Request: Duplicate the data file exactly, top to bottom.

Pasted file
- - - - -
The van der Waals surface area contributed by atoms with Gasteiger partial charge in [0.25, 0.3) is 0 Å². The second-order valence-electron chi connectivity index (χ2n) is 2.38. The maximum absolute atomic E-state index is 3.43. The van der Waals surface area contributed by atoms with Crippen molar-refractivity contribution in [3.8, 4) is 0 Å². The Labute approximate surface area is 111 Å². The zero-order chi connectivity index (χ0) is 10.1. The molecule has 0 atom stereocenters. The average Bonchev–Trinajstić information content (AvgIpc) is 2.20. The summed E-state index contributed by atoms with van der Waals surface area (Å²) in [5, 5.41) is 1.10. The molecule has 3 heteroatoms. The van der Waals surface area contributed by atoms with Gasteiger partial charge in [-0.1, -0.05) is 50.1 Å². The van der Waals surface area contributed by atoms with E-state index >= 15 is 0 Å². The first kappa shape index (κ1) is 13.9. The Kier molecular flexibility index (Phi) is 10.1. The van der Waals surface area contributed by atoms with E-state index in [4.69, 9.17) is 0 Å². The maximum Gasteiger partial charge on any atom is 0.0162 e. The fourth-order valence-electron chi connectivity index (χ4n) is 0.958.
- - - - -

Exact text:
The van der Waals surface area contributed by atoms with Gasteiger partial charge in [0.25, 0.3) is 0 Å². The second-order valence-electron chi connectivity index (χ2n) is 2.38. The maximum absolute atomic E-state index is 3.43. The van der Waals surface area contributed by atoms with Crippen molar-refractivity contribution in [3.8, 4) is 0 Å². The Labute approximate surface area is 111 Å². The zero-order chi connectivity index (χ0) is 10.1. The molecule has 0 atom stereocenters. The average Bonchev–Trinajstić information content (AvgIpc) is 2.20. The summed E-state index contributed by atoms with van der Waals surface area (Å²) in [5, 5.41) is 1.10. The molecule has 3 heteroatoms. The van der Waals surface area contributed by atoms with Gasteiger partial charge in [-0.1, -0.05) is 50.1 Å². The van der Waals surface area contributed by atoms with E-state index >= 15 is 0 Å². The first kappa shape index (κ1) is 13.9. The Kier molecular flexibility index (Phi) is 10.1. The van der Waals surface area contributed by atoms with E-state index in [4.69, 9.17) is 0 Å². The maximum Gasteiger partial charge on any atom is 0.0162 e. The fourth-order valence-electron chi connectivity index (χ4n) is 0.958.